Like everyone else on the planet, we felt the Black Lives Matter shock waves and wanted to do the right thing. The day of the editorial meeting for that week’s issue was the day that Instagram feeds turned into black squares. The discussions around whether we should or shouldn’t show support in some way were short. Of course we should, everyone wanted to do something. But what?

The discussions around how were more complex. The newly created Clec was an obvious vehicle, but how do you get the tone right? There was a fear that if we got it wrong we’d alienate a new readership. Not because our community wouldn’t share our support for Black Lives Matter, (our list is full of good people) but more because it might strike the wrong note. When brands get stuff like this wrong, it’s painful. 

The decisions we made look simple in retrospect. Of course, we did a special edition. Of course we gave the space over to sharing Black Lives Matter stories, and of course we shared resources that both us and our readers could use to educate ourselves and campaign for change.  

"It was a turning point because it was the first time that everyone felt ownership of The Clec. It wasn’t just a company newsletter, it was something that genuinely mattered. "

What we’ve learnt so far

Lots of lessons, and we’re still learning. Here are the ones that have hit home so far.

  1. Newsletters can bring a team together – everyone’s ideas are important.
  2. Newsletters can bring your message/brand to life – what you choose to share and amplify says a lot about you. They make you consider who you are and how you want people to see you.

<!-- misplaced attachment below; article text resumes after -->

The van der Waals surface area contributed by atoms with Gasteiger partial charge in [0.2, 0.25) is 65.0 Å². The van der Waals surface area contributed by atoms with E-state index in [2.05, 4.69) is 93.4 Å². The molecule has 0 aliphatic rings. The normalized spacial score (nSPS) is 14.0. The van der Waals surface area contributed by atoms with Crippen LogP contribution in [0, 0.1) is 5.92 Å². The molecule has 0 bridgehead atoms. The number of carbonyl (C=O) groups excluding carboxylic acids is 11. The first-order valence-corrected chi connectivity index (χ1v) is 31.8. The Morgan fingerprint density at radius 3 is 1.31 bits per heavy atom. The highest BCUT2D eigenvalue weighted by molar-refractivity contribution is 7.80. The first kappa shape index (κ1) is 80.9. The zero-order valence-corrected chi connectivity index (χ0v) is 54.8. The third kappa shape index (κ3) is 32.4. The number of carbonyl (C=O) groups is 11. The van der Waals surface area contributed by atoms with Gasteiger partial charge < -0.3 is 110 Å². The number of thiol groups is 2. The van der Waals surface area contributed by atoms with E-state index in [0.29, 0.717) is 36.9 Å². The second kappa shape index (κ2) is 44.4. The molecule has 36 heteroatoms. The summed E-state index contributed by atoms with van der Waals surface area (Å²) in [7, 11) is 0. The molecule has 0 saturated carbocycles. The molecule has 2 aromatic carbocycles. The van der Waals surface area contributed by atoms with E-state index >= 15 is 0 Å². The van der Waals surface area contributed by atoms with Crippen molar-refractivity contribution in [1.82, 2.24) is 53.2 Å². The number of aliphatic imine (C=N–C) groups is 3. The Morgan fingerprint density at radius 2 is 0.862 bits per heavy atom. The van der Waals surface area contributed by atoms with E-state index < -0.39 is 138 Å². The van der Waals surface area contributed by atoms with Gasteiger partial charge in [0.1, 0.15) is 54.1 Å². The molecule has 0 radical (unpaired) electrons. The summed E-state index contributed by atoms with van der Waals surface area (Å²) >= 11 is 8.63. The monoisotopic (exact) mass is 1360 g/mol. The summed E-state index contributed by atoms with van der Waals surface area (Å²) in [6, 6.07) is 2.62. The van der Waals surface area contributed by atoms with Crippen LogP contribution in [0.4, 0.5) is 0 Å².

3. Choosing content for the newsletter is a good exercise – it helps you to keep on top of the news and also enlightens you on uplifting stories that you may have otherwise missed. Seeking out inspiring, interesting, positive, stories is good for you.
  4. The rhythm of a fortnightly newsletter makes you keep up the content production – we’ve created more original content over the last 18 weeks than in the 6 months before.
  5. The increase in content production increases visits to the website. And we know this because newsletters give you lots of useful stats.
  6. With newsletters come responsibility – the Black Lives Matter edition got everyone questioning what we could/should and wanted to say.
  7. Even a very simple format creates a lot of work. If it’s not a labour of love, you’re doing it wrong. We are looking at ways of streamlining the process, making it less reliant on a couple of people. Everyone should be able to put a copy out.
  8. Choose a date and time that you can own, and never miss that deadline. 
  9. Think of your newsletter as a way to build a community and start conversations.